‘Free cruise’ robocalls could be costly to cruise lines

If you ever wanted to make someone pay for an annoying robocall, this is your chance. 

People who received calls offering a free cruise with Carnival, Royal Caribbean or Norwegian cruise lines could receive up to $900 through a settlement of a class-action lawsuit that alleged the calls violated federal law.  

The lawsuit alleged that millions of calls were made on behalf of the cruise lines by Resort Marketing Group Inc. or related companies to landlines and cell phones nationwide from July 2009 to March 2014.  

The cruise lines and the telemarketer agreed to settle the case, pending court approval. People who received calls can file a claim for $300 per call, for up to three calls, for a total of $900. If you can’t remember if you got a call because it was so long ago, don’t worry. You don’t have to trust your memory.  

You can enter your phone numbers on the settlement website, rmgtcpasettlement.com, to see if you are eligible. The settlement administrator also is mailing notices to people whose numbers were contained in the telemarketer’s call records.  

To receive a payment, you must submit a claim by Nov. 3. Claims can be submitted on the settlement website or by mail. Your phone number must be included in the call records to receive compensation.  

The lawsuit was filed five years ago by Philip Charvat of Columbus, Ohio. It alleged the cruise lines authorized the telemarketing calls to be made on their behalf and the calls violated the Telephone Consumer Protection Act because they were made to people who had not previously agreed to receive the calls.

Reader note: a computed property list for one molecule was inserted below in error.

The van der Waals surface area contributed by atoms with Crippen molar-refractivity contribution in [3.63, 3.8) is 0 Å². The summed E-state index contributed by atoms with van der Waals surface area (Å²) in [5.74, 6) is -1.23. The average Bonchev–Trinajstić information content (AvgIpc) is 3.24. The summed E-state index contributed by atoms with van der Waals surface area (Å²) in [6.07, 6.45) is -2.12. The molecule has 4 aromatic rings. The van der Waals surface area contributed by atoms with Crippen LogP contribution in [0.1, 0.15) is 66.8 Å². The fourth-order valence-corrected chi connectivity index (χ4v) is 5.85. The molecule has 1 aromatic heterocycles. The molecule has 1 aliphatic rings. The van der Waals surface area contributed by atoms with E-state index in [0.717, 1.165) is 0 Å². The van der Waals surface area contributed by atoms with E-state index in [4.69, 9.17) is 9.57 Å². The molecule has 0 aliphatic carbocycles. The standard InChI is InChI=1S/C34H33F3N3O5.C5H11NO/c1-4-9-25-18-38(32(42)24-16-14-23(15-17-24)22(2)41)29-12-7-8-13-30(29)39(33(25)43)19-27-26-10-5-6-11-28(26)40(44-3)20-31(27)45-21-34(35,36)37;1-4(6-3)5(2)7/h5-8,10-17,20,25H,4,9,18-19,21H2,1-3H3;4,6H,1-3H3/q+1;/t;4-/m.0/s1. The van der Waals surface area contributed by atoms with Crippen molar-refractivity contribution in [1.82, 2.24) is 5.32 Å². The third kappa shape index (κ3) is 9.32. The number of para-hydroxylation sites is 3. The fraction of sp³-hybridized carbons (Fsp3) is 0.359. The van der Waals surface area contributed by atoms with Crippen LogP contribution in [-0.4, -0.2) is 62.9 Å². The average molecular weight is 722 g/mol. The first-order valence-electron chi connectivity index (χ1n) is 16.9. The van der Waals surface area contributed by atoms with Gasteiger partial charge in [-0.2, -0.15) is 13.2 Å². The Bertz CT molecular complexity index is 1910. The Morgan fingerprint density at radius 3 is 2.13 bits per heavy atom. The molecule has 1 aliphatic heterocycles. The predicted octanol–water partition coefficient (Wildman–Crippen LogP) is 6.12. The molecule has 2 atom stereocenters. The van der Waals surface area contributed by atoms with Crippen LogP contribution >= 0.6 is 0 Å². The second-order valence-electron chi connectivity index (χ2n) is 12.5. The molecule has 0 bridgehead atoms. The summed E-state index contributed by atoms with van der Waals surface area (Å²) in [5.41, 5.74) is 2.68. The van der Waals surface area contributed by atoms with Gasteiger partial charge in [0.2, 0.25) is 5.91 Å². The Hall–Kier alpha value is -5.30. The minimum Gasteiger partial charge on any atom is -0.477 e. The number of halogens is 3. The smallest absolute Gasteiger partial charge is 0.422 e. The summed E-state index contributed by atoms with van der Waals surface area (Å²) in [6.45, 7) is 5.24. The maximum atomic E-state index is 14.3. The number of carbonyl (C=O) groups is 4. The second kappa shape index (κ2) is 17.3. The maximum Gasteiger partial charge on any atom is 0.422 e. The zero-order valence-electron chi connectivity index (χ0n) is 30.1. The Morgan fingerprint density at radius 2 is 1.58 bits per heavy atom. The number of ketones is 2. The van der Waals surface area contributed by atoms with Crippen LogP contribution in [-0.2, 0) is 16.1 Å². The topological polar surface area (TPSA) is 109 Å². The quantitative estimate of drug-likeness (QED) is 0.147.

The suit alleged people were told they had “won” or been “selected” to receive a cruise, but later were told they would have to pay taxes or port fees to reserve their trip.  

A settlement was preliminarily approved in July by a federal judge in Illinois. A final hearing is scheduled in April.  

In the settlement, the cruise lines denied wrongdoing. They argued the automated calls were not illegal and that they could not be held vicariously liable for them. They claimed the calls were made by the telemarketer without their “knowledge, consent or authorization.”  

“These calls were not authorized by us and were conducted without our knowledge by Resort Marketing Group,” Cynthia Martinez, corporate reputation director for Royal Caribbean Cruises, told me. “We strictly prohibit our travel agents from conducting robocalls. However, even though we deny all knowledge of these calls and the marketing campaigns involved, the settlement was agreed as a business decision only to end costly litigation and move on with our business.”  

“The robocalls were made by a third party, not by Carnival or any other cruise lines,” said Christine de la Huerta, corporate communications manager for Carnival Cruise Line. “We prohibit that type of marketing activity.”  

Norwegian did not return my call.  

I was unable to reach Resort Marketing Group. According to the settlement, the company and its related companies and owner maintained that the calls were for its own benefit and were not made on behalf of the cruise lines. They denied the allegations in the lawsuit and said they agreed to the settlement due to the uncertainties and cost of continuing the litigation.  

The settlement will be funded by the cruise lines, for a total of $7 million to $12.5 million, depending on the number of claims filed, according to the agreement.  

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Paul Muschick of The Morning Call (Allentown, Pa.) helps consumers fight errors, incompetence and arrogance by businesses, governments and institutions.

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